Top Picks for a Barbesco Pairing with Osso Buco
The Daring Amarone: Worth the Wait and Expense
Amarone wines from Italy are full-bodied and robust, owing to a lengthy process that begins with grapes grown in the northeastern region of Verona. The soils and climate there produce an Amarone wine characterized by rich flavors, vibrant colors, concentrated tastes—and high levels of tannin and alcohol content that reaches 16%.
An Amarone wine is one of the more expensive red wines, but our Top Picks will make sure you pick out a bottle worth the money.
- Masi Costasera Classico 2015
- Le Salette Pergole Vece 2015
- Bertani Amarone della Valpolicella Classico 1997
- Dal Forno Romano Amarone della Valpolicella 2013
A Medieval Grape Well Suited for a Classic Osso Buco Wine Pairing
Brunello di Montalcino is an Italian wine that is produced from a grape variety called Sangiovese.
This wine is considered to have one of Italy’s finest bouquets with notes ranging from blackberry fruit, coffee bean, licorice root, cedarwood spice and prune plum. The flavor can range anywhere from dry to sweet depending on how long it has been aged for before being bottled.
In the postwar era, winemakers began producing wine in accordance with regulations that ensure a bold flavor and subtle aromas of blackberry, black cherry, black raspberry, chocolate, leather and violet.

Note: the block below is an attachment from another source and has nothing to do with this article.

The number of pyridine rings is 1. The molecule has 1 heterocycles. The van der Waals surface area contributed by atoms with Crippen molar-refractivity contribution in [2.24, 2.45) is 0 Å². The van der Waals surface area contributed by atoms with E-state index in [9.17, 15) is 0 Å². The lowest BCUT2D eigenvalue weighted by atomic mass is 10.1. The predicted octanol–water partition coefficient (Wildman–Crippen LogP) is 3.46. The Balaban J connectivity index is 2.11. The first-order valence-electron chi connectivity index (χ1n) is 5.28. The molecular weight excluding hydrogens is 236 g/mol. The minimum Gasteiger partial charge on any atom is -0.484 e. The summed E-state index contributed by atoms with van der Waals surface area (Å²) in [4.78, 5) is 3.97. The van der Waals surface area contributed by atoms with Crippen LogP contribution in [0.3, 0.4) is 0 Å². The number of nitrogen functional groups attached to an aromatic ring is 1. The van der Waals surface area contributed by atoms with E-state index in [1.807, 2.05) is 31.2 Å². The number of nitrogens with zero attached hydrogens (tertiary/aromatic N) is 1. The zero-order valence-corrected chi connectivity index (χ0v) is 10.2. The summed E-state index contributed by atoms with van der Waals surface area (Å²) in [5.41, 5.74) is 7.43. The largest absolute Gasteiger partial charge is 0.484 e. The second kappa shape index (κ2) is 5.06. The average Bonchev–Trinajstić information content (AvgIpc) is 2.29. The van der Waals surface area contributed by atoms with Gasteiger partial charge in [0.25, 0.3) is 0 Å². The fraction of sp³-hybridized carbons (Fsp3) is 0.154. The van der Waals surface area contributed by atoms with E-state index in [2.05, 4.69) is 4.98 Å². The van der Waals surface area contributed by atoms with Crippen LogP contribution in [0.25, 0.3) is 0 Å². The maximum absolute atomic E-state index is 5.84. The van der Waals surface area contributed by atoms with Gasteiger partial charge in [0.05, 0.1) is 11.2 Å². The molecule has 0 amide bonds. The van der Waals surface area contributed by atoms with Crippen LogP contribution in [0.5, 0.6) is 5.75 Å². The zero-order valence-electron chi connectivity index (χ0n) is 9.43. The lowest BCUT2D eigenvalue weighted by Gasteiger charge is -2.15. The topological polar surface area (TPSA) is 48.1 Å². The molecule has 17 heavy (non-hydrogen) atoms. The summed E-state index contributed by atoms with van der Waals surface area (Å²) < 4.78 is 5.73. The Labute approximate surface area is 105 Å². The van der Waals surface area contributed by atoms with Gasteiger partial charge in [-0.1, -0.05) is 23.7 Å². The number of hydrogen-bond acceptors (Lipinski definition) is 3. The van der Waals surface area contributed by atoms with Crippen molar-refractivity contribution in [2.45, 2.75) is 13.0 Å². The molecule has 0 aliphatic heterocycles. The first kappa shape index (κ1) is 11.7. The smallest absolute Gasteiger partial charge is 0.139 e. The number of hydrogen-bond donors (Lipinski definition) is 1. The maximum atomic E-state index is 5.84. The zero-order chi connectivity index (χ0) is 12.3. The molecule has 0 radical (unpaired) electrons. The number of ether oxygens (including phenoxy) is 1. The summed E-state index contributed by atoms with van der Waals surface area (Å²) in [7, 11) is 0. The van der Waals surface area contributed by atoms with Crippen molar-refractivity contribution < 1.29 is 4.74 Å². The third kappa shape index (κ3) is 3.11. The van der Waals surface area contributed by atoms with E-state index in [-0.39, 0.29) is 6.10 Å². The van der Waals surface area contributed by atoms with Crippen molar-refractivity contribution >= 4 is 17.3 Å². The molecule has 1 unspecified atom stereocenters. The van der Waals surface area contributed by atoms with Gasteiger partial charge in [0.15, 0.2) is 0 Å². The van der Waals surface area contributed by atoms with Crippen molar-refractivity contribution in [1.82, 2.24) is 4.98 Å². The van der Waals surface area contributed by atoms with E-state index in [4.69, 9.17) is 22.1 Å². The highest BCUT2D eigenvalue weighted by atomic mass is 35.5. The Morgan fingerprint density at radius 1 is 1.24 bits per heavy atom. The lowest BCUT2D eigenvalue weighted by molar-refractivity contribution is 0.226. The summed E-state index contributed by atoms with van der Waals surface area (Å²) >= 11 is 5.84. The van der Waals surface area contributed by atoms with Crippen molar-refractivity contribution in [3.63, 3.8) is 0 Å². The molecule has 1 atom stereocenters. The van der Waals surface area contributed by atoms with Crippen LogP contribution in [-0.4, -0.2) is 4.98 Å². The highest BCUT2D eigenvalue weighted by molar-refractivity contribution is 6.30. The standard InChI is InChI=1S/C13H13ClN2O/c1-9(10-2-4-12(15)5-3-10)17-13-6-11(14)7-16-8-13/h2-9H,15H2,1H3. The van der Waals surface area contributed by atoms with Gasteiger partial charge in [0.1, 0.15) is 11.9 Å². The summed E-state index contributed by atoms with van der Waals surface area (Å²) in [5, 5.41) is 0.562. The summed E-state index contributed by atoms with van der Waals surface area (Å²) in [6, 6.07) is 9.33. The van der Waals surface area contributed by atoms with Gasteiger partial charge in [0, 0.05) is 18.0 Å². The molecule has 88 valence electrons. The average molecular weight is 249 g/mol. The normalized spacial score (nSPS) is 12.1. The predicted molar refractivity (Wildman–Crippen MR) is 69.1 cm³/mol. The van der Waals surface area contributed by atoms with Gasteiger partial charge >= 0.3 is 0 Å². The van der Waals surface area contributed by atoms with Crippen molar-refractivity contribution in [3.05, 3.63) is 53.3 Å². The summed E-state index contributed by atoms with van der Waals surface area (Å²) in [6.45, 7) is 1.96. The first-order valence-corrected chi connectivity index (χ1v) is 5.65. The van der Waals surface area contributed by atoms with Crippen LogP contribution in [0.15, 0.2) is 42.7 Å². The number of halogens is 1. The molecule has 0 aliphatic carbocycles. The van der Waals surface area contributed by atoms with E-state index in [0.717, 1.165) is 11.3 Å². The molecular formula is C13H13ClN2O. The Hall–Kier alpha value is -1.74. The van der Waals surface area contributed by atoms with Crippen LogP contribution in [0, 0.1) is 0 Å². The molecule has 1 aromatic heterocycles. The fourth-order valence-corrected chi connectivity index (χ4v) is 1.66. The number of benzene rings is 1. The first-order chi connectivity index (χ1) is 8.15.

In order for this wine to qualify as Brunello di Montalcino DOCG status (which means its authenticity), the grapes must be grown in the Montalcino region. The wine must also follow a strict production process which is overseen by Italy’s regional government and must pass three different tasting panels before they can label it as Brunello di Montalcino DOCG status.
Like the Amarone, the Brunello di Montalcino is on the expensive side. Our Top Picks include:
The Bold & Beautiful Barolo
Barolo wine is a full-bodied bold red wine that is grown in the Piedmont region of Italy. It’s made from the Nebbiolo grape only, which produces strong acidity and high tannins.
Barolo wines are renowned for their fine aroma and full flavor. Rose flower, tar, and dried herbs are aromas frequently associated with Barolo wines.
DOCG regulations stipulate that wines must be aged for at least two years and have at least 13% alcohol, with five or more years of aging required to receive the Riserva labeling.
A bottle of Barolo definitely falls under the category of affordable Italian wines imported into the USA. At these prices, you can try a few!
Portugal’s Ancient Vines Perfect for Osso Buco Wine Pairing
The Bairrada region in Portugal is traditionally known for deep red wines with high tannin and notes of bell pepper and black currants.
Grape cultivation in Portugal’s Bairrada region dates back to mid-medieval times when the Moors were driven out of the peninsula in the 10th century.
The indigenous Baga grape is a robust and complex varietal that produces wines full of character. The wine can be described as having fruity, floral, acidic flavors but with well-balanced longevity.
This variety requires help from other varieties to produce the best quality reds though – commonly Cabernet Sauvignon or Tannat which provide relief for its acidity while also delivering rich aromas and colors of their own in turn enhancing the flavor profile of these grapes!
Give a Bairrada a try with this affordable bottle of Sidonio de Sousa 2016.